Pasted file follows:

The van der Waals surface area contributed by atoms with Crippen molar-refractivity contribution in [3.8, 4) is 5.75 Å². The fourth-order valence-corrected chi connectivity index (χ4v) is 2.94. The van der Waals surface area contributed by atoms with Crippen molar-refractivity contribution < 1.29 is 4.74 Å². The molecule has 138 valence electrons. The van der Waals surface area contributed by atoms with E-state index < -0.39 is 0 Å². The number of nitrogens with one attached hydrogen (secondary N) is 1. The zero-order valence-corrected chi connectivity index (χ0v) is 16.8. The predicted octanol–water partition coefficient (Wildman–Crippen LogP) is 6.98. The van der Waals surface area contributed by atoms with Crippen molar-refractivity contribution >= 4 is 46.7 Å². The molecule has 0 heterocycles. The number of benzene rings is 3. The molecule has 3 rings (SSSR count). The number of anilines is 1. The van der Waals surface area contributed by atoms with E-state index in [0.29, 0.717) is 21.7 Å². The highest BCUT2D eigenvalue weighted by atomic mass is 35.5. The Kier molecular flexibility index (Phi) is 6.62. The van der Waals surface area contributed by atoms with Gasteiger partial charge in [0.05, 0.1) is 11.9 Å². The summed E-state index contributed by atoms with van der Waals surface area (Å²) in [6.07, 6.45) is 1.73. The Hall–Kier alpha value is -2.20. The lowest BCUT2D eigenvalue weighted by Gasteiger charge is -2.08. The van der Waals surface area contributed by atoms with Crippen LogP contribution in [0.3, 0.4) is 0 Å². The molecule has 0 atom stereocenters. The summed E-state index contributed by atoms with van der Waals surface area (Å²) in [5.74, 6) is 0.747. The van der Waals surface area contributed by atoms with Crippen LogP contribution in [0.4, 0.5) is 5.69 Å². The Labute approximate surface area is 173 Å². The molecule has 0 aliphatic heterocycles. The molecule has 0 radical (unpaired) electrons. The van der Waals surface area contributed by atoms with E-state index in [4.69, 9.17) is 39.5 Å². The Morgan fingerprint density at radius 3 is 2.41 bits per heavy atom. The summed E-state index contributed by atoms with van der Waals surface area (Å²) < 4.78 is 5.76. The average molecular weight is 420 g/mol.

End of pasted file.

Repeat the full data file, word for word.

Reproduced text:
The van der Waals surface area contributed by atoms with Crippen molar-refractivity contribution in [3.8, 4) is 5.75 Å². The fourth-order valence-corrected chi connectivity index (χ4v) is 2.94. The van der Waals surface area contributed by atoms with Crippen molar-refractivity contribution < 1.29 is 4.74 Å². The molecule has 138 valence electrons. The van der Waals surface area contributed by atoms with E-state index < -0.39 is 0 Å². The number of nitrogens with one attached hydrogen (secondary N) is 1. The zero-order valence-corrected chi connectivity index (χ0v) is 16.8. The predicted octanol–water partition coefficient (Wildman–Crippen LogP) is 6.98. The van der Waals surface area contributed by atoms with Crippen molar-refractivity contribution >= 4 is 46.7 Å². The molecule has 0 heterocycles. The number of benzene rings is 3. The molecule has 3 rings (SSSR count). The number of anilines is 1. The van der Waals surface area contributed by atoms with E-state index in [0.29, 0.717) is 21.7 Å². The highest BCUT2D eigenvalue weighted by atomic mass is 35.5. The Kier molecular flexibility index (Phi) is 6.62. The van der Waals surface area contributed by atoms with Gasteiger partial charge in [0.05, 0.1) is 11.9 Å². The summed E-state index contributed by atoms with van der Waals surface area (Å²) in [6.07, 6.45) is 1.73. The Hall–Kier alpha value is -2.20. The lowest BCUT2D eigenvalue weighted by Gasteiger charge is -2.08. The van der Waals surface area contributed by atoms with Crippen LogP contribution in [0.3, 0.4) is 0 Å². The molecule has 0 atom stereocenters. The summed E-state index contributed by atoms with van der Waals surface area (Å²) in [5.74, 6) is 0.747. The van der Waals surface area contributed by atoms with Crippen LogP contribution in [0.4, 0.5) is 5.69 Å². The Labute approximate surface area is 173 Å². The molecule has 0 aliphatic heterocycles. The molecule has 0 radical (unpaired) electrons. The van der Waals surface area contributed by atoms with E-state index in [4.69, 9.17) is 39.5 Å². The Morgan fingerprint density at radius 3 is 2.41 bits per heavy atom. The summed E-state index contributed by atoms with van der Waals surface area (Å²) < 4.78 is 5.76. The average molecular weight is 420 g/mol.